Effect of genetic consultation on genetic literacy: a 15 years-investigation in two countries

Pedrazzani, Carla Ambrogina and Ming, C and Caiata Zufferey, Maria and Burki, N and Graffeo-Galbiati, R and Katapodi, M (2021) Effect of genetic consultation on genetic literacy: a 15 years-investigation in two countries. In: Clinical Research Day of the Department of Clinical Research of the University of Basel, 28.1.2021, Basel, Switzerland.

Full text not available from this repository.


Background With the evolving role of genetics and genomics in medicine and public health, genetic literacy is becoming crucial for promoting genetic and multifactorial diseases’ prevention and control, at an individual and community level. To date it is not clear if and how genetic literacy has been changing over time and the role that genetic counselling may play in improving genetic literacy in mutation carriers and at risk family members. This study aims to document how genetic literacy has been changing in the past 15 years, its variations according to demographic and clinical characteristics, the effect of genetic consultation on genetic literacy and the knowledge items on which genetic consultation should be more focused. Methods Cross-sectional study with a sequential design. Descriptive data were collected from three family-based studies, two cohort studies (one in US, one in Switzerland) and baseline data from an RCT (US), in three time points: 2007 - 2008, 2012 - 2013 and 2017 - 2020. All studies include primarily females ≥18 years old at risk or confirmed for HBOC mutations, who had received genetic counselling, and one or more at risk relatives without genetic counselling. Genetic literacy was measured with items based on validated surveys and grouped in five consecutive categories according to The Swiss Group for Clinical Cancer Research (SAKK) genetic counselling guidelines: knowledge of non-genetic and genetic risk factors, knowledge about signs of hereditary cancer and probabilities of developing breast cancer and genetic affinity. Data analysis is ongoing. Results Globally, 1875 individuals have been recruited. 698 had genetic counselling (168 at the first time-point; 313 at the second; 217 al the third) and 1177 had not had genetic counselling (168 at the first time-point; 977 at the second; 32 at the third). The mean age of participants who had genetic counselling was 50.2±11.3 (51.5±11.1; 48.3±9.7; 50.8±13.0) and of participants without genetic counselling was 48.7±13.1 (48.0±16.2; 48.7±7.0; 49.3±16.0), without significant differences also in the other demographic characteristics. Preliminary analysis show that for almost all items people with consultation have higher level of knowledge compared to ones who didn’t have, across time. In general, low scores in knowledge of non-genetic risk factors, except for having a previous cancer and being old aged, can be detected in all groups across time. Regarding genetic risk factors, connection with a family history of ovarian cancer is not clear to ones without genetic counselling (true answers only in 61.5% vs 76.2% in ones who had genetic counselling – p=0.001). Having a male relative with breast cancer and having a family history of breast cancer from the dad’s side of the family, are hardly recognised as risk factors even for those who had consultation (true answers in 65,7% and 70.5% in the two items respectively vs 54.3% and 59.0% in ones who had not had genetic counselling). Conclusion With time passing by, genetic affinity, that is the perceived knowledge and understanding of genetic information, increases probably because of the contribution of media. Preliminary data show that genetic counselling has a crucial role in improving genetic literacy in individuals who receive the consultation but that information to at risk relatives not always passes on. The need of increasing education about specific knowledge items in whom receives genetic counselling, clearly emerges too.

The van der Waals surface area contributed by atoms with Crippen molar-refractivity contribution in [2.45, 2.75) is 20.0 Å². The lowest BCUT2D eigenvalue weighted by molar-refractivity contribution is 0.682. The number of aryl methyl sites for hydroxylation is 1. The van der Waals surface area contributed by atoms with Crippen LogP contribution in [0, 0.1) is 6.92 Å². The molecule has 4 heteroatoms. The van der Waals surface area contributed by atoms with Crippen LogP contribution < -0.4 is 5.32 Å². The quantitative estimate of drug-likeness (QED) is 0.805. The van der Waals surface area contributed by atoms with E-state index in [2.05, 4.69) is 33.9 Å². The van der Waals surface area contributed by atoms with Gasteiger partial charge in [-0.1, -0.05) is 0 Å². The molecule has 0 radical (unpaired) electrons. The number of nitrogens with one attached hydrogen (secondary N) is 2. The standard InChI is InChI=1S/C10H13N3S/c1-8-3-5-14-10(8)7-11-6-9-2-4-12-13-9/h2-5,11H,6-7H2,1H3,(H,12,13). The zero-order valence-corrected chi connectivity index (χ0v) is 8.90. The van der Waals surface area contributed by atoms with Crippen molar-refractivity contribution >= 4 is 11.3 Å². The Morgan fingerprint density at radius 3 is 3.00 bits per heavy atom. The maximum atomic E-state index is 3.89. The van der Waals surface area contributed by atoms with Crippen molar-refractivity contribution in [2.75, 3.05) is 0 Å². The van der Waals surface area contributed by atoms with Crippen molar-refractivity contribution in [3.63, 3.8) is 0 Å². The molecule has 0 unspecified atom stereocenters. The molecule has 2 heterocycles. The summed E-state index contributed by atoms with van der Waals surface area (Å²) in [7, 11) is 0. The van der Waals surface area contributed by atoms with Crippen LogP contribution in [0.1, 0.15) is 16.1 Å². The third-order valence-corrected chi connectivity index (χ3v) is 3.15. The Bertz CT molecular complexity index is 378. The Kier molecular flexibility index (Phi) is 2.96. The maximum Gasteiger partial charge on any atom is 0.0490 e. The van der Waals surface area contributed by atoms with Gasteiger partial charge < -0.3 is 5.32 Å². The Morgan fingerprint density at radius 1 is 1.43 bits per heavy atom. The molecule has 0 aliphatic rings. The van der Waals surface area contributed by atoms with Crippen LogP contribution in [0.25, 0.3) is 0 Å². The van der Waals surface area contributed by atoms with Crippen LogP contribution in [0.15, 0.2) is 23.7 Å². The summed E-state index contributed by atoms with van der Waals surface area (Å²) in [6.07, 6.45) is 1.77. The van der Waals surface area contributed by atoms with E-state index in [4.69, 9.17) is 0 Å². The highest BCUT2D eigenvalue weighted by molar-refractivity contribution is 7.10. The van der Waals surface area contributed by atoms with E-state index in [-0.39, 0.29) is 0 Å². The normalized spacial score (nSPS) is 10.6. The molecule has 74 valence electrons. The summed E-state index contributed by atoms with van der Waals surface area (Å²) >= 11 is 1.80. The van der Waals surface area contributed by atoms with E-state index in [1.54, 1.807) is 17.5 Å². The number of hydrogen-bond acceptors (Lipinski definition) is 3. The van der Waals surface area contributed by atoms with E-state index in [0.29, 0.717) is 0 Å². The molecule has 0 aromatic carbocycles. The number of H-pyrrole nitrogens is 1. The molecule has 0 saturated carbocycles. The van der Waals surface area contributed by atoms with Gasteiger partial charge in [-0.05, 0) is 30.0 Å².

Actions (login required)

View Item View Item